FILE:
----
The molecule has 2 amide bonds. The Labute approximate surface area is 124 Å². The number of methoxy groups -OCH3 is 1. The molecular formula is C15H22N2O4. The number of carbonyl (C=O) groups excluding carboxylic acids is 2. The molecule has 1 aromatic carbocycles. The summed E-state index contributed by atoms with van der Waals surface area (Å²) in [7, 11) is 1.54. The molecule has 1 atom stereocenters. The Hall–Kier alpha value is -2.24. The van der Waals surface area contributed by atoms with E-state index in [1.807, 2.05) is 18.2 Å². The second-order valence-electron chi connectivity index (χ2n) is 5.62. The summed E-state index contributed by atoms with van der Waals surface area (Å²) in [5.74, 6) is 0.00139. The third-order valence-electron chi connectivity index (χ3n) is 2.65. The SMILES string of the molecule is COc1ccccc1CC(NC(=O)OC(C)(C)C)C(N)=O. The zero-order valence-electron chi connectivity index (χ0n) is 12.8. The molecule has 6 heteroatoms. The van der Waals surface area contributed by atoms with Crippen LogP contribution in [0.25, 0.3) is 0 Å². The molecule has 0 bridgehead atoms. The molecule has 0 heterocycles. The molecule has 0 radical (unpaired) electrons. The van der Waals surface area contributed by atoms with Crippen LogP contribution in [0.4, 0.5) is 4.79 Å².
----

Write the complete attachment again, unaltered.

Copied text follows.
The molecule has 2 amide bonds. The Labute approximate surface area is 124 Å². The number of methoxy groups -OCH3 is 1. The molecular formula is C15H22N2O4. The number of carbonyl (C=O) groups excluding carboxylic acids is 2. The molecule has 1 aromatic carbocycles. The summed E-state index contributed by atoms with van der Waals surface area (Å²) in [7, 11) is 1.54. The molecule has 1 atom stereocenters. The Hall–Kier alpha value is -2.24. The van der Waals surface area contributed by atoms with E-state index in [1.807, 2.05) is 18.2 Å². The second-order valence-electron chi connectivity index (χ2n) is 5.62. The summed E-state index contributed by atoms with van der Waals surface area (Å²) in [5.74, 6) is 0.00139. The third-order valence-electron chi connectivity index (χ3n) is 2.65. The SMILES string of the molecule is COc1ccccc1CC(NC(=O)OC(C)(C)C)C(N)=O. The zero-order valence-electron chi connectivity index (χ0n) is 12.8. The molecule has 6 heteroatoms. The van der Waals surface area contributed by atoms with Crippen LogP contribution in [0.25, 0.3) is 0 Å². The molecule has 0 bridgehead atoms. The molecule has 0 heterocycles. The molecule has 0 radical (unpaired) electrons. The van der Waals surface area contributed by atoms with Crippen LogP contribution in [0.4, 0.5) is 4.79 Å².